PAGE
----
Marathon Investigation Reveals Power of Police, Media and Citizen Engagement

April 26, 2013
by Sarah Abrams, Communications Office

Days after Boston’s almost week-long ordeal came to an end, Christine Cole MC/MPA 2001, executive director of the Program in Criminal Justice Policy and Management, has only praise for the way in which law enforcement, the media, and the public worked together to help police identify and capture suspects in the Boston Marathon bombings.

Cole, who has worked for many years in justice and safety management at both the state and local levels, describes police work throughout the week as outstanding. Law enforcement’s request to the public for assistance, she says, set the stage for a week during which police and the community were all working together.

Within hours of the explosions, she says, law enforcement was asking the public to share information.

“One of the first things the police asked of the citizens who were there was to ‘share your information with us. Share with us your photos, your videos, and your observations’. That was obviously a strategic request for help, but it also signals that witnesses are important, that the community is important,” Cole says. “Fast forward then to Friday. It wasn’t a mandate. It wasn’t a requirement. It wasn’t martial law. It was a request to shelter in place, and look how people responded to that.

“Everything that happened between Monday — give us your data — to Friday — shelter in place — created a sense among the people who live and work and play here that they were actually helping law enforcement respond. People really felt committed and a part of this process to get the answers and help. I think that’s pretty extraordinary.”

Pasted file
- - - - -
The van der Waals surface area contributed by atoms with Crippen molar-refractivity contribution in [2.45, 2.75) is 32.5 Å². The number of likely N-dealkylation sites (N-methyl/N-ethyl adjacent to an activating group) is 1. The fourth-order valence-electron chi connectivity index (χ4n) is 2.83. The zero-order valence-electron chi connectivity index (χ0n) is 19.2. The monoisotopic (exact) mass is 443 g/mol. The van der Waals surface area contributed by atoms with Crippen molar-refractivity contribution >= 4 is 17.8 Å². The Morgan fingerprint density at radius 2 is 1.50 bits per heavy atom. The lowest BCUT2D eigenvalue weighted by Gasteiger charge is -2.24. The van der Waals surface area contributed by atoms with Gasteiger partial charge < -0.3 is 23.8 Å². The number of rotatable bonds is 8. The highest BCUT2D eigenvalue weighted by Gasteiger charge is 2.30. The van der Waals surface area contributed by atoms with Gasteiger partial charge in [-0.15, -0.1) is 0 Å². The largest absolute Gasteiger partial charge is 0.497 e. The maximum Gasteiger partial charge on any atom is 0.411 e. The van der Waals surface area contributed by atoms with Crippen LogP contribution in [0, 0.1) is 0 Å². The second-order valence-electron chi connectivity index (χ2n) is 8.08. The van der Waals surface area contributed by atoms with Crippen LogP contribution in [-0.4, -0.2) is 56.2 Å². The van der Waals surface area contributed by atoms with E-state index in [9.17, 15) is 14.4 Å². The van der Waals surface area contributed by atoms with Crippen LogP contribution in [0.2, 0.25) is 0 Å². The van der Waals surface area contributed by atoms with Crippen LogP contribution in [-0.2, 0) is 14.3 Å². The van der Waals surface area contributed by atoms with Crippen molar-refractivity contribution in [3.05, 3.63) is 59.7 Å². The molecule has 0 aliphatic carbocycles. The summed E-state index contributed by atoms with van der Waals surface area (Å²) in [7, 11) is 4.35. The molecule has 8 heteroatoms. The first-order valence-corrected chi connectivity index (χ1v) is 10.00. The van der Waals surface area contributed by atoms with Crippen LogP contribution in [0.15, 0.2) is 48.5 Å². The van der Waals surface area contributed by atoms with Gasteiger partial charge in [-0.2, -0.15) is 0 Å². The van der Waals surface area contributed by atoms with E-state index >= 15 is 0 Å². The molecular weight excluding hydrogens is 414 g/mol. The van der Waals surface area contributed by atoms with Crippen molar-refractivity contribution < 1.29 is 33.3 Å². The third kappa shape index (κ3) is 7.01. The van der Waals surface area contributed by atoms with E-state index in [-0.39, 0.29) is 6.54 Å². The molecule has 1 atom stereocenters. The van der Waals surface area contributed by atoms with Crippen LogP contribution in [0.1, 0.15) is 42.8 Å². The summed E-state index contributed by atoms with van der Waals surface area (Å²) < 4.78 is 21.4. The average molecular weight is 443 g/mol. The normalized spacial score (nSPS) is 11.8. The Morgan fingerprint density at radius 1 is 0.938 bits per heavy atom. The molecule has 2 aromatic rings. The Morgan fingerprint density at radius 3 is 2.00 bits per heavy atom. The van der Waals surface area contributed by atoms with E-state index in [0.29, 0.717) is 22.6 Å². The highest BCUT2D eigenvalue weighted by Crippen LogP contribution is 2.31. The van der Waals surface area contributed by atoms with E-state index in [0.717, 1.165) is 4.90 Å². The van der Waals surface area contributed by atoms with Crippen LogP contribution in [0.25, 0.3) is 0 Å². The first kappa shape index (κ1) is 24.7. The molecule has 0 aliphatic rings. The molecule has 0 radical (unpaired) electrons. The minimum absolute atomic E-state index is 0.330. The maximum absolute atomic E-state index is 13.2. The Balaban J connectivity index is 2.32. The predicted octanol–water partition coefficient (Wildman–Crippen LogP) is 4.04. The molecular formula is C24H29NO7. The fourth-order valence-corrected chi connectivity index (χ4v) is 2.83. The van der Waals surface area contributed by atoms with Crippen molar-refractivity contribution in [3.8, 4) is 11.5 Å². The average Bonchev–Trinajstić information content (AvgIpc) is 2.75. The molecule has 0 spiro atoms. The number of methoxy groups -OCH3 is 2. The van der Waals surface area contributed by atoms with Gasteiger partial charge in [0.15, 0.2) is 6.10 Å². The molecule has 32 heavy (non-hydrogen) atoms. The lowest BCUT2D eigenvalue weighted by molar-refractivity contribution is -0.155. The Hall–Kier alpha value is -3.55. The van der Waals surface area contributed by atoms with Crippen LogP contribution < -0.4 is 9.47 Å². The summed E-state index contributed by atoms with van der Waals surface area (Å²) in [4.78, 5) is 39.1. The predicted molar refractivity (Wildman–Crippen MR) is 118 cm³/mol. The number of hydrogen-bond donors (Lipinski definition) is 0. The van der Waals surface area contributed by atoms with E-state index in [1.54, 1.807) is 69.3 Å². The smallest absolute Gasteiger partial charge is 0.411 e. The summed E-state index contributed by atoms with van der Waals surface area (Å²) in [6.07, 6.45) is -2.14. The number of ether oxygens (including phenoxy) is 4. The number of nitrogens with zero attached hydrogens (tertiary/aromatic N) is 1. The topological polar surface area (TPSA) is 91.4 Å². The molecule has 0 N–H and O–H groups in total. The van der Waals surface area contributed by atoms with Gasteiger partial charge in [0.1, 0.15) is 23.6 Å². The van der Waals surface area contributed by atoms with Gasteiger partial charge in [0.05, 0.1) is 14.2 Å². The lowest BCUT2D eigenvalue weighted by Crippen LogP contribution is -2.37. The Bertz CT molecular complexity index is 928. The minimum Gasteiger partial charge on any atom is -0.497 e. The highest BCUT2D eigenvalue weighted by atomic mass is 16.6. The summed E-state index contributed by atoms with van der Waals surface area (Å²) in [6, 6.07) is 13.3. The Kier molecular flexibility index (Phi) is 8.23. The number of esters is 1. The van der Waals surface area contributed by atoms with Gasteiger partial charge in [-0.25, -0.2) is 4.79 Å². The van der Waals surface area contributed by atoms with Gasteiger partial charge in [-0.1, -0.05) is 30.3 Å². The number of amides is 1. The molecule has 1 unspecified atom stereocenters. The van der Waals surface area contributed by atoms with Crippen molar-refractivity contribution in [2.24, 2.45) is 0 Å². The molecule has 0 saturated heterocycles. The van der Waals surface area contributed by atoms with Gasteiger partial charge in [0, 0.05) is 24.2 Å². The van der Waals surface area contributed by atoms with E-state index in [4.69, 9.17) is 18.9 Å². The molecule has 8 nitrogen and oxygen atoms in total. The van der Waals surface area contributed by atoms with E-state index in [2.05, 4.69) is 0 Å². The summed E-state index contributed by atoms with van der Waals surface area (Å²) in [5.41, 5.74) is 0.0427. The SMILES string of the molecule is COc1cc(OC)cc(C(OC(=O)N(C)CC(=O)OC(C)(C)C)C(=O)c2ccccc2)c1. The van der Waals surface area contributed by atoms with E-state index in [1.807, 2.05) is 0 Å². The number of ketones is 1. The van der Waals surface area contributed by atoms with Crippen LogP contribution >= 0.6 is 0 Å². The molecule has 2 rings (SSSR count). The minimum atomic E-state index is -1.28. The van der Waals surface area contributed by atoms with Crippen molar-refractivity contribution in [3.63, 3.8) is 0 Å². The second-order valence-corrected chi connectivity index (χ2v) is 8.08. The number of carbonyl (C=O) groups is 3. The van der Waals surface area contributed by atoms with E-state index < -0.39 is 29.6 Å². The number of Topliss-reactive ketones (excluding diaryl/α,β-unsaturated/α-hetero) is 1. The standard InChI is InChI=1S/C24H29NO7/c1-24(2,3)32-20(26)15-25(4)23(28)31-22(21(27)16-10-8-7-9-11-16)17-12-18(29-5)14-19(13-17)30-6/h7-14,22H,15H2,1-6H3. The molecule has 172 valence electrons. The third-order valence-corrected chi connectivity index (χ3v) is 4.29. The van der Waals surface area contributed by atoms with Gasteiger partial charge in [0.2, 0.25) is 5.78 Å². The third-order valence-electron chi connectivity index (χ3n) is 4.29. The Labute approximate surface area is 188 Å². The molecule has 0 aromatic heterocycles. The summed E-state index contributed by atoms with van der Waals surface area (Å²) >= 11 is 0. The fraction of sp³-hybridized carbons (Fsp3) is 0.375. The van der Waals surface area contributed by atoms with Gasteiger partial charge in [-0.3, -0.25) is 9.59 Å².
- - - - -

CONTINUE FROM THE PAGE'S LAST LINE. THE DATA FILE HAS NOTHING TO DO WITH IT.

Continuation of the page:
This cooperative spirit played out in numerous ways throughout the week, Cole pointed out. Coordination within law enforcement as well as between police and the media —groups often at odds— was impressive. At a press conference after the bombing suspect was apprehended, the head of the state police publicly thanked the media for everything they did to help police keep the public informed. “That’s unprecedented,” Cole said.

Law enforcement’s participation in social media to both get and correct information was also remarkable, says Cole. When erroneous reporting on twitter claimed a suspect was in custody, police corrected the misinformation through the same vehicle.

“It showed,” Cole says, “that law enforcement values that simultaneous conversation online that’s happening and the validity of that conversation enough to participate in it.”

Overall, Cole believes that the events of the past ten days have shown the successful results of democratic policing. They illustrate “how citizens will participate and engage and share information freely when they trust that law enforcement is going to do the right thing for them,” Cole says. “There was already some foundation for that, but I think the experience of the last week has increased a sense of shared responsibility and trust.”

Christine Cole

Christine Cole MC/MPA 2001, executive director of the Program in Criminal Justice Policy and Management

“Everything that happened between Monday — give us your data — to Friday — shelter in place — created a sense among the people who live and work and play here that they were actually helping law enforcement respond. People really felt committed and a part of this process to get the answers and help. I think that’s pretty extraordinary.”


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